After Joe Ainsworth’s 15 minute short, The Stretch, received critical acclaim in JB Shorts ’19, it has been extended to an hour long play, depicting the ten year prison sentence of its protagonist, Lee. The Stretch is a powerful play, combining dialogue with music and dance, to expose the violence, mental turmoil, and blunt realities that inmates encounter in prison. “Don’t worry about me, I’ll be just fine. I’ll find a way to serve out my time“.
Written entirely in rhyming verse, there is a poetic quality to Joe Ainsworth’s The Stretch that adds an unusual beauty to its unflinching subject matter. It is a device that works well most of the time, lending the play a steady rhythm. However, at times, the poetic language subdues the emotional impact of the play’s harder hitting scenes. As a consequence of the rhyming script, the audience can guess what word is next, reducing its effect. Luckily, the dialogue is exquisitely dictated by James Lewis, whose subtle, layered performance retains the play’s emotional weight.
Reprising his role as Lee, Lewis presents a multi-faceted character, whom the audience slowly warms to. Beginning his sentence, Lee is adamant that his imprisonment is a miscarriage of justice, believing that he will win an appeal. His cocksure attitude is astutely reflected in his muscular, confident posture. Over the course of his sentence, as he painfully accepts the consequences of his actions, his mannerisms become more dejected. Slumped shoulders, a wavering voice and emotional vulnerability indicate that he is becoming a reformed character. As the reasons behind Lee’s incarceration are slowly revealed, he relives events from his past and accepts his guilt, believing that he is a “filthy stain on my poor mother’s name“. Lewis delivers an astonishing performance, which perfectly captures the varying aspects of Lee’s character.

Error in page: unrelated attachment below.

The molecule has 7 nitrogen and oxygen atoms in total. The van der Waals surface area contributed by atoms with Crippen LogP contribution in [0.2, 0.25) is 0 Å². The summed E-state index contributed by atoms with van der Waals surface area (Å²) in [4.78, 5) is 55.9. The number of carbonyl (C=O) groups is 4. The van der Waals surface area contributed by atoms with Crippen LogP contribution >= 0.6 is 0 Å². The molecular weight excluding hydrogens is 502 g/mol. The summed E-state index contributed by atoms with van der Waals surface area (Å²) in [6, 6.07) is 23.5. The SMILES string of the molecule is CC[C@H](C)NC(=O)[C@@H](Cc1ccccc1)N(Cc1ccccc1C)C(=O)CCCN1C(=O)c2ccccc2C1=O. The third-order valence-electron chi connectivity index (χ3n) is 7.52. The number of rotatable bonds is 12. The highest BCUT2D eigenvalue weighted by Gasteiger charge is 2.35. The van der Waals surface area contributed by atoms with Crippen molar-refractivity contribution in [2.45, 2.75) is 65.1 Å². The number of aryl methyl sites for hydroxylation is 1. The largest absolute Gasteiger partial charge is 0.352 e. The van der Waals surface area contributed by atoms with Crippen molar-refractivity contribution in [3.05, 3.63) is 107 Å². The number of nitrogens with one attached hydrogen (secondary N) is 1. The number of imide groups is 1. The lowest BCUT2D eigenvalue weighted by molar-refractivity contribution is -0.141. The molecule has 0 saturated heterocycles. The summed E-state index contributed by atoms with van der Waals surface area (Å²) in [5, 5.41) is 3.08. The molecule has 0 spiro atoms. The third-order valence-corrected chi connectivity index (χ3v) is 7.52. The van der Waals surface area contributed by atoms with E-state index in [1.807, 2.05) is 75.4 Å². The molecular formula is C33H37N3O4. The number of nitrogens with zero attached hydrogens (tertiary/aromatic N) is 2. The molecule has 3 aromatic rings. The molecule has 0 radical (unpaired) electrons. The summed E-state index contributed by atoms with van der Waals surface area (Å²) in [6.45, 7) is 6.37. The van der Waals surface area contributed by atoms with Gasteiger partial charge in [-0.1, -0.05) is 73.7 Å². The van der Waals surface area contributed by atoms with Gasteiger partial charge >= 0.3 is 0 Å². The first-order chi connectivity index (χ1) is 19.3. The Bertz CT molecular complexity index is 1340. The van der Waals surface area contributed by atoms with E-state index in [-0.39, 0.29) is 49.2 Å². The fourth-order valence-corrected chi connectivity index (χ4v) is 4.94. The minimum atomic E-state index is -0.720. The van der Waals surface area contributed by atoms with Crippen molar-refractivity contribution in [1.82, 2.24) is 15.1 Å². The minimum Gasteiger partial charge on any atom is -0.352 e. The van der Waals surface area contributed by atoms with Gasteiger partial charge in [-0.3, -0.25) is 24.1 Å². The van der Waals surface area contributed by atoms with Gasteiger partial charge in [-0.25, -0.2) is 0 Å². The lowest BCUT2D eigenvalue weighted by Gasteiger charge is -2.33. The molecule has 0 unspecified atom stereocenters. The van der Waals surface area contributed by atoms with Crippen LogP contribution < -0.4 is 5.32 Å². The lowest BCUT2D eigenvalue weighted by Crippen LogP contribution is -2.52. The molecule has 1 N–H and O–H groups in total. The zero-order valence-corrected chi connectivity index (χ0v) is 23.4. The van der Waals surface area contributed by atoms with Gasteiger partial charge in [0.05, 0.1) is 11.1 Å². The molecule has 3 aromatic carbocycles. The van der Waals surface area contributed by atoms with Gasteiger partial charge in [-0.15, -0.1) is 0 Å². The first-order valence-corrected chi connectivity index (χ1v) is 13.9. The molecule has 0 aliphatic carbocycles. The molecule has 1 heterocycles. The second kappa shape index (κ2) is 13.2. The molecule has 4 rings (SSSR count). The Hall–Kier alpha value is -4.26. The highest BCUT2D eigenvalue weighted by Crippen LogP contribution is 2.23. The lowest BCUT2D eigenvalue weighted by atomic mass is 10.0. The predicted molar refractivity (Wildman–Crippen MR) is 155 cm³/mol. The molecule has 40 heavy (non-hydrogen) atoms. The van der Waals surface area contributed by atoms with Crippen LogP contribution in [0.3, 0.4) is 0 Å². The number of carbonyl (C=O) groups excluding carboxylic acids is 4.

A superb addition to this extended version of The Stretch is the ensemble supporting cast, who brilliantly render episodes from Lee’s past, through dialogue and interpretative dance. Director, Simon Naylor, and Elianne Hawley’s movement direction deserve a great deal of credit. Events from Lee’s past, such as a rugby match, are reenacted through slow-motion expressive movement. This is then juxtaposed with discordant, unnerving dance used to represent violent scenarios within the prison. The ensemble also provide physical manifestations of the mental anxieties that Lee confronts, from drug addiction to suicide.
These anxieties are also rendered through an inspired selection of music. Euphoric dance at the beginning of Lee’s internment reflects his confident, cocky attitude. As his confinement progresses, the brutality of the prison system is reflected through the aggression of heavy metal music. When the physical manifestations of mental health close in around Lee, ambient noise of high-pitched ringing or a low rumbling creates a distortion of sound, that is uncomfortably disturbing.
Likewise, the set and lighting design creates a hostile prison environment. The set is comprised of steel scaffolding encased with metal wire fencing. Members of the ensemble cast climb the structure, ensuring that there is a visually arresting variety of levels onstage. A bunk-bed, steel toilet and wash-basin signify Lee’s sparse cell. Whenever Lee encounters violence, or suffers manifested mental turmoil, the set is lit from the rear of the stage, using striking blue and red hues. Creating visceral imagery, the lighting design perfectly suits the poignancy of the play’s subject matter.
The Stretch graphically explores the brutal experiences of prisoners, through visually and aurally striking design. Told through poetic, rhyming verse, this is a profoundly powerful and arresting play, executed with precision.
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